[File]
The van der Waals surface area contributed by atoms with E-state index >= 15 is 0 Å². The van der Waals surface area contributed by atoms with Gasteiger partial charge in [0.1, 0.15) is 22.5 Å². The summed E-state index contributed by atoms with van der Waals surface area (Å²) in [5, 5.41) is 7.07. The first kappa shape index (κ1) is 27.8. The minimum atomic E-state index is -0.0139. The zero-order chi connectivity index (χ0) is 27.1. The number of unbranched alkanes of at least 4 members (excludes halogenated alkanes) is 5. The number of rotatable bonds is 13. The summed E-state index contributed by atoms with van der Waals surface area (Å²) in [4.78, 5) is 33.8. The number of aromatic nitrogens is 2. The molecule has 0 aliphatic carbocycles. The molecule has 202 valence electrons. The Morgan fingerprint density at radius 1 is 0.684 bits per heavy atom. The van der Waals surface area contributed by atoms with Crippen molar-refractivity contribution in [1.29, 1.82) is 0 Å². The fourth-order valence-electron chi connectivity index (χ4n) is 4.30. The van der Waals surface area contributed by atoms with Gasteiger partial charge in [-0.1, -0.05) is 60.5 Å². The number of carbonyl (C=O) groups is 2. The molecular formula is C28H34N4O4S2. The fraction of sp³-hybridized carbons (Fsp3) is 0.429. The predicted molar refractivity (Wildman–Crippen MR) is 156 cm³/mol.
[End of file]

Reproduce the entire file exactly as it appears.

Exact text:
The van der Waals surface area contributed by atoms with E-state index >= 15 is 0 Å². The van der Waals surface area contributed by atoms with Gasteiger partial charge in [0.1, 0.15) is 22.5 Å². The summed E-state index contributed by atoms with van der Waals surface area (Å²) in [5, 5.41) is 7.07. The first kappa shape index (κ1) is 27.8. The minimum atomic E-state index is -0.0139. The zero-order chi connectivity index (χ0) is 27.1. The number of unbranched alkanes of at least 4 members (excludes halogenated alkanes) is 5. The number of rotatable bonds is 13. The summed E-state index contributed by atoms with van der Waals surface area (Å²) in [4.78, 5) is 33.8. The number of aromatic nitrogens is 2. The molecule has 0 aliphatic carbocycles. The molecule has 202 valence electrons. The Morgan fingerprint density at radius 1 is 0.684 bits per heavy atom. The van der Waals surface area contributed by atoms with Crippen molar-refractivity contribution in [1.29, 1.82) is 0 Å². The fourth-order valence-electron chi connectivity index (χ4n) is 4.30. The van der Waals surface area contributed by atoms with Gasteiger partial charge in [-0.1, -0.05) is 60.5 Å². The number of carbonyl (C=O) groups is 2. The molecular formula is C28H34N4O4S2. The fraction of sp³-hybridized carbons (Fsp3) is 0.429. The predicted molar refractivity (Wildman–Crippen MR) is 156 cm³/mol.